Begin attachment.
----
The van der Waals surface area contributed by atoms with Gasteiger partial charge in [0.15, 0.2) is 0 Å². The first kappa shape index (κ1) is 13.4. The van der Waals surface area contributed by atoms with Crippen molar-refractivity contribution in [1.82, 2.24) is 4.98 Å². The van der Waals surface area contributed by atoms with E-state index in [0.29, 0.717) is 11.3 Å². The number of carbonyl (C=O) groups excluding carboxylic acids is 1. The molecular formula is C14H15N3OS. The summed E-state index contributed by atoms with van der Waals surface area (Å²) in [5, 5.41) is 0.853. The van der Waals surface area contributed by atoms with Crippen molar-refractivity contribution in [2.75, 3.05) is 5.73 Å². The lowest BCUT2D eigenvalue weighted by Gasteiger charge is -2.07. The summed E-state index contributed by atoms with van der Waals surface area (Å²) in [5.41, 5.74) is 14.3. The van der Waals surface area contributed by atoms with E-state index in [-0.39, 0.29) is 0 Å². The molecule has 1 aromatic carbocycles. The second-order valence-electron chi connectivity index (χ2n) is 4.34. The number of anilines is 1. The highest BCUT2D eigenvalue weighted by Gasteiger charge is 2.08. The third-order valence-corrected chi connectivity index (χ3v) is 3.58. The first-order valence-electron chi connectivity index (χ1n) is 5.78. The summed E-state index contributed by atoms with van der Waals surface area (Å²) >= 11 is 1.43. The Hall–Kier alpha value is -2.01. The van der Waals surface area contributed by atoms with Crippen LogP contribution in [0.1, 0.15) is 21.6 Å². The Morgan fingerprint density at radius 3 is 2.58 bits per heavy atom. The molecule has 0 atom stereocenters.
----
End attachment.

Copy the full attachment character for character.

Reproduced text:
The van der Waals surface area contributed by atoms with Gasteiger partial charge in [0.15, 0.2) is 0 Å². The first kappa shape index (κ1) is 13.4. The van der Waals surface area contributed by atoms with Crippen molar-refractivity contribution in [1.82, 2.24) is 4.98 Å². The van der Waals surface area contributed by atoms with E-state index in [0.29, 0.717) is 11.3 Å². The number of carbonyl (C=O) groups excluding carboxylic acids is 1. The molecular formula is C14H15N3OS. The summed E-state index contributed by atoms with van der Waals surface area (Å²) in [5, 5.41) is 0.853. The van der Waals surface area contributed by atoms with Crippen molar-refractivity contribution in [2.75, 3.05) is 5.73 Å². The lowest BCUT2D eigenvalue weighted by Gasteiger charge is -2.07. The summed E-state index contributed by atoms with van der Waals surface area (Å²) in [5.41, 5.74) is 14.3. The van der Waals surface area contributed by atoms with E-state index in [-0.39, 0.29) is 0 Å². The molecule has 1 aromatic carbocycles. The second-order valence-electron chi connectivity index (χ2n) is 4.34. The number of anilines is 1. The highest BCUT2D eigenvalue weighted by Gasteiger charge is 2.08. The third-order valence-corrected chi connectivity index (χ3v) is 3.58. The first-order valence-electron chi connectivity index (χ1n) is 5.78. The summed E-state index contributed by atoms with van der Waals surface area (Å²) >= 11 is 1.43. The Hall–Kier alpha value is -2.01. The van der Waals surface area contributed by atoms with Crippen LogP contribution in [0.1, 0.15) is 21.6 Å². The Morgan fingerprint density at radius 3 is 2.58 bits per heavy atom. The molecule has 0 atom stereocenters.